About MDS

Myelodysplastic syndromes (MDS) are a group of conditions in which bone marrow stem cells produce abnormal blood cells, including erythrocytes (red blood cells), leukocytes (white blood cells), and platelets. The abnormal cells do not mature or function properly, and are often destroyed either before they leave the bone marrow or shortly after they enter the bloodstream.

Patients with MDS often have too many young, immature blood-making cells in the bone marrow; when more than 20 percent of the bone marrow is taken up with these cells, the disease is said to have transformed into acute myeloid leukemia (AML). Because of the difficulty in making good-quality blood cells of different types, MDS patients are often anemic and fatigued. They may also bruise or bleed easily due to low platelet counts, or have frequent fevers or infections as a result of too few infection-fighting cells. MDS turns into AML in about 30 percent of cases.

About 12,000 new MDS cases are diagnosed each year in the United States. Most patients are men, and about 80 percent of all patients are older than 60.

Normal Blood Cells

Most blood cells develop in the marrow, the soft material at the center of bones. Bone marrow contains hematopoietic stem cells, which can transform into different kinds of blood cells, depending on what kind your body needs at a particular time. When cells grow old or are damaged, they die, and the hematopoietic stem cells replace them.

  • Stem cells: mature into either myeloid stem cells or lymphoid stem cells.
    • A myeloid stem cell matures into a myeloid blast. The blast can form a red blood cell, platelets, or one of several types of white blood cells.
    • A lymphoid stem cell matures into a lymphoid blast. The blast can form one of several types of white blood cells, such as B-cells or T-cells.

Each type of blood cell has a special job:

  • White blood cells help fight infection. There are several types of white blood cells.
  • Red blood cells carry oxygen to tissues throughout the body.
  • Platelets help form blood clots to control bleeding.

MDS Cells

In a person with MDS, the bone marrow makes immature blood cells (blasts) that do not work properly and remain clustered in the bone marrow.

Some MDS patients have an unusual feature — the presence of immature red blood cells that contain too many iron granules, called sideroblasts, that form in a ring.

Types of MDS

MDS includes many subtypes that are classified according to the number of blasts in the bone marrow, and the presence of ringed sideroblasts and specific chromosome abnormalities in the blood and bone marrow. A higher percentage of blasts indicates a greater chance of developing AML.

MDS subtypes include:

  • Refractory anemia (RA): About 8-15 percent of MDS cases involve refractory anemia. MDS patients with refractory anemia have low numbers of red blood cells, which have an abnormal appearance. The number of immature cells (called blasts) in the bone marrow is normal (less than 5 percent). A small percentage (less than 15 percent) of the red blood cells in the bone marrow may contain ringed sideroblasts.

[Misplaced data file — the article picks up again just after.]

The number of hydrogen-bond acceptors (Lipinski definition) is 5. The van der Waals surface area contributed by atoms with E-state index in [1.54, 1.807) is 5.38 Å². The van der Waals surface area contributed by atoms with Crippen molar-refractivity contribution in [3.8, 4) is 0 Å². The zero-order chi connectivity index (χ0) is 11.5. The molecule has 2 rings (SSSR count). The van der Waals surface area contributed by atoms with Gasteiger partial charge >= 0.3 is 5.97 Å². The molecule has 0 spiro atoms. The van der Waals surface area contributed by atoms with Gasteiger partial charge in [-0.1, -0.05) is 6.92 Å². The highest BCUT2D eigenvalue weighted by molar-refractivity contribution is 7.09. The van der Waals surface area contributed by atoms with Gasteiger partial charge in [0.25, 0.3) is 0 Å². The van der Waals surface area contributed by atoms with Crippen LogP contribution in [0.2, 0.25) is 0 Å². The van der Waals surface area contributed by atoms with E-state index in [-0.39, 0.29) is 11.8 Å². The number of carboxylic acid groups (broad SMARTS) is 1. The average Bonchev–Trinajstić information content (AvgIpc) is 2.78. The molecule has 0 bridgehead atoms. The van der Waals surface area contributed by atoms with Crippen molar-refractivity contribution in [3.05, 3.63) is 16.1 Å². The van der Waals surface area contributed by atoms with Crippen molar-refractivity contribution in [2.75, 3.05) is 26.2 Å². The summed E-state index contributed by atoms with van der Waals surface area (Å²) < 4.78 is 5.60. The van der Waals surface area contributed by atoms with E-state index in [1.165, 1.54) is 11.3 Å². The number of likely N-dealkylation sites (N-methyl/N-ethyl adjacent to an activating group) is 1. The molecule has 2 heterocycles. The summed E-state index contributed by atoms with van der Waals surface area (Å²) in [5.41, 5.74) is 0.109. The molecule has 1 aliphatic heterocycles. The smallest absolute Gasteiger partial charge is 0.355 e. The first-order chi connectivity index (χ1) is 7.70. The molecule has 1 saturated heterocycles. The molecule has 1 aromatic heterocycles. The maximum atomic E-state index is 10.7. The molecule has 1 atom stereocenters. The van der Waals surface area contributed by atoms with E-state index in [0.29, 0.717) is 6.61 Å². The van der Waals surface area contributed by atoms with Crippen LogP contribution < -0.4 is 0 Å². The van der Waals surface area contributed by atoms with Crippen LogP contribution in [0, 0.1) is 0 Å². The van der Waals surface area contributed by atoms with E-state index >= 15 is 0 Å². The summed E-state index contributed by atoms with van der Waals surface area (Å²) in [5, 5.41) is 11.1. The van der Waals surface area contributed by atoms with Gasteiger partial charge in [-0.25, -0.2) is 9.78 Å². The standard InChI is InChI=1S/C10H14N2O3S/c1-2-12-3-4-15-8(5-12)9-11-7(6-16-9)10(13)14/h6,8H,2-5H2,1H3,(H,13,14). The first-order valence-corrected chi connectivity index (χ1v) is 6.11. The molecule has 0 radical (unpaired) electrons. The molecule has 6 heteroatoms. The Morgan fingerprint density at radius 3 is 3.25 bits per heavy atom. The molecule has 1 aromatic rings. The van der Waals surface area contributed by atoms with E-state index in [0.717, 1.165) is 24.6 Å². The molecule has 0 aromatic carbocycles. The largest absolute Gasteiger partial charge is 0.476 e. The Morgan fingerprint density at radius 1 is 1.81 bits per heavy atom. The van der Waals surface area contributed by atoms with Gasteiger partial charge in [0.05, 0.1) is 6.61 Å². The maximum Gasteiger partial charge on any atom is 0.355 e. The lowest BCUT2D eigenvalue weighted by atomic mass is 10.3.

• Refractory anemia with ringed sideroblasts (RARS): Between 1.5-11 percent of MDS cases involve RARS. RARS has the same characteristics as refractory anemia (above), except that the number of ringed sideroblasts exceeds 15 percent.
  • Refractory anemia with excess blasts-1 (RAEB-1): In RAEB-1, there are not enough of one of the three types of blood cells, and those cells can appear abnormal. The number of blasts is greater than 5 percent, but less than 10 percent. About 18-21 percent of MDS cases involve RAEB-1.
  • Refractory anemia with excess blasts-2 (RAEB-2): This is the same condition as RAEB-1, except that the number of blasts is greater than 10 percent but less than 20 percent. RAEB-2 accounts for about 15-18 percent of MDS cases.
  • Myelodysplastic syndrome, unclassified (MDS-U): Patients with MDS-U do not have enough of one of the three cell types, and abnormal white cell and platelet progenitor cells (a stage between stem cells and mature cells) are present. The number of blasts is less than 5 percent. Between 0-18 percent of all MDS cases involve MDS-U.
  • MDS associated with isolated deletion (5q): Patients have only refractory anemia (anemia that does not respond to treatment), but part of a specific chromosome — chromosome 5 — is missing. 

The next two types of MDS (variations of RCMD) account for between 32-39 percent of all cases of MDS:

  • Refractory cytopenia with multilineage dysplasia (RCMD): In RCMD, there are not enough of at least two of the three different types of blood cells (red blood cells, white blood cells or platelets), and at least two of the blood cell types also have an abnormal appearance. The number of blasts is less than 5 percent and the number of ringed sideroblasts is less than 15 percent.
  • Refractory cytopenia with multilineage dysplasia (RCMD) with ringed sideroblasts: This condition is the same as RCMD, except that the number of ringed sideroblasts is higher than 15 percent.
Anemia is the most common symptom of MDS. Dr. Thompson shares other warning signs of this rare disease.

Symptoms

The symptoms of MDS are caused by not having enough healthy blood cells in the bloodstream. They can include:

  • Feeling fatigued
  • Fever and frequent infections
  • Poor healing of minor cuts
  • Easy bleeding or bruising
  • Paleness, shortness of breath

In severe MDS, infection or uncontrolled bleeding can be life-threatening.